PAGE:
Brambley, EJ and Peake, N (2006) Surface-waves, stability, and scattering for a lined duct with flow. In: UNSPECIFIED pp. 3718-3745..Full text not available from this repository.
We consider a straight cylindrical duct with a steady subsonic axial flow and a reacting boundary (e.g. an acoustic lining). The wave modes are separated into ordinary acoustic duct modes, and surface modes confined to a small neighbourhood of the boundary. Many researchers have used a mass-spring-damper boundary model, for which one surface mode has previously been identified as a convective instability; however, we show the stability analysis used in such cases to be questionable. We investigate instead the stability of the surface modes using the Briggs-Bers criterion for a Flügge thin-shell boundary model. For modest frequencies and wavenumbers the thin-shell has an impedance which is effectively that of a mass-spring-damper, although for the large wavenumbers needed for the stability analysis the thin-shell and mass-spring-damper impedances diverge, owing to the thin shell's bending stiffness. The thin shell model may therefore be viewed as a regularization of the mass-spring-damper model which accounts for nonlocally-reacting effects. We find all modes to be stable for realistic thin-shell parameters, while absolute instabilities are demonstrated for extremely thin boundary thicknesses. The limit of vanishing bending stiffness is found to be a singular limit, yielding absolute instabilities of arbitrarily large temporal growth rate. We propose that the problems with previous stability analyses are due to the neglect of something akin to bending stiffness in the boundary model. Our conclusion is that the surface mode previously identified as a convective instability may well be stable in reality. Finally, inspired by Rienstra's recent analysis, we investigate the scattering of an acoustic mode as it encounters a sudden change from a hard-wall to a thin-shell boundary, using a Wiener-Hopf technique. The thin-shell is considered to be clamped to the hard-wall. The acoustic mode is found to scatter into transmitted and reflected acoustic modes, and surface modes strongly linked to the solid waves in the boundary, although no longitudinal or transverse waves within the boundary are excited. Examples are provided that demonstrate total transmission, total reflection, and a combination of the two. This thin-shell scattering problem is preferable to the mass-spring-damper scattering problem presented by Rienstra, since the thin-shell problem is fully determined and does not need to appeal to a Kutta-like condition or the inclusion of an instability in order to avoid a surface-streamline cusp at the boundary change.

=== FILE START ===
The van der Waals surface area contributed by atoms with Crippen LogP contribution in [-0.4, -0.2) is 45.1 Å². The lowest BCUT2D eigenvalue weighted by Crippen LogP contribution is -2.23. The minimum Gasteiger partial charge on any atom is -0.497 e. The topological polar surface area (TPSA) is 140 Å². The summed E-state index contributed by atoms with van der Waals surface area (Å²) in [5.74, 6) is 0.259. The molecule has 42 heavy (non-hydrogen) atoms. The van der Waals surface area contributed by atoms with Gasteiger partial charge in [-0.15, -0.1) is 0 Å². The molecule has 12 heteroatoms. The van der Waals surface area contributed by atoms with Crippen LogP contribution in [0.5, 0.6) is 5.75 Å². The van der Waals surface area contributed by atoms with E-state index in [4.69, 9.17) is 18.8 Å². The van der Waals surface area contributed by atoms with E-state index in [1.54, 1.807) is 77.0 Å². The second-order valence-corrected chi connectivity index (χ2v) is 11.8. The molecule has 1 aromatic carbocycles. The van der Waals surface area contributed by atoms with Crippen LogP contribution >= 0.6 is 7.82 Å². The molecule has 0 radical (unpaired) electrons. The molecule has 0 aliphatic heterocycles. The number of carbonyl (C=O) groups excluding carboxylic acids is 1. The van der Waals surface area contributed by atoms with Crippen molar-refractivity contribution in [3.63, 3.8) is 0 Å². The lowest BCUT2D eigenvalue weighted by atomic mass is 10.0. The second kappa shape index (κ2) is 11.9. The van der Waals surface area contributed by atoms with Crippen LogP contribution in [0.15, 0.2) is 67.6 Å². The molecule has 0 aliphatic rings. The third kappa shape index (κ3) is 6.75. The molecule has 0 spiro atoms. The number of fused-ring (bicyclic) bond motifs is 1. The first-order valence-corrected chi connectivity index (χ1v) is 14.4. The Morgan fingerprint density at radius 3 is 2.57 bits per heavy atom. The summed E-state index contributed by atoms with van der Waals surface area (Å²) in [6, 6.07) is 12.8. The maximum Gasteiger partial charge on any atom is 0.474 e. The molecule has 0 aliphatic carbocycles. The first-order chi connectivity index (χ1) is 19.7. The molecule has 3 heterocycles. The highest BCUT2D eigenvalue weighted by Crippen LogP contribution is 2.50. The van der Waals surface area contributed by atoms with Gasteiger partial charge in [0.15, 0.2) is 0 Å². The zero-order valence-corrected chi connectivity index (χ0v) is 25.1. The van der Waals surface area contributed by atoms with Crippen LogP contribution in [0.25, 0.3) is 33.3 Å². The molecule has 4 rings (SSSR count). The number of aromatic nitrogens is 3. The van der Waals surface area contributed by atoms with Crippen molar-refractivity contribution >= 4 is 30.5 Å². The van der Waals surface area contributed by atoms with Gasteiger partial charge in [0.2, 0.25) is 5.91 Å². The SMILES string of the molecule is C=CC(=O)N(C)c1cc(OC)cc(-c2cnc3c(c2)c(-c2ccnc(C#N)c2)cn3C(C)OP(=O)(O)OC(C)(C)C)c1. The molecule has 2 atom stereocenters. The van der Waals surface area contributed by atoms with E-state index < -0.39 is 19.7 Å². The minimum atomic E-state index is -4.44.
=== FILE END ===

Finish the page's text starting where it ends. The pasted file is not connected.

|Item Type:||Conference or Workshop Item (UNSPECIFIED)|
|Divisions:||Div A > Energy|
|Depositing User:||Cron Job|
|Date Deposited:||02 Sep 2016 16:53|
|Last Modified:||08 Dec 2016 10:17|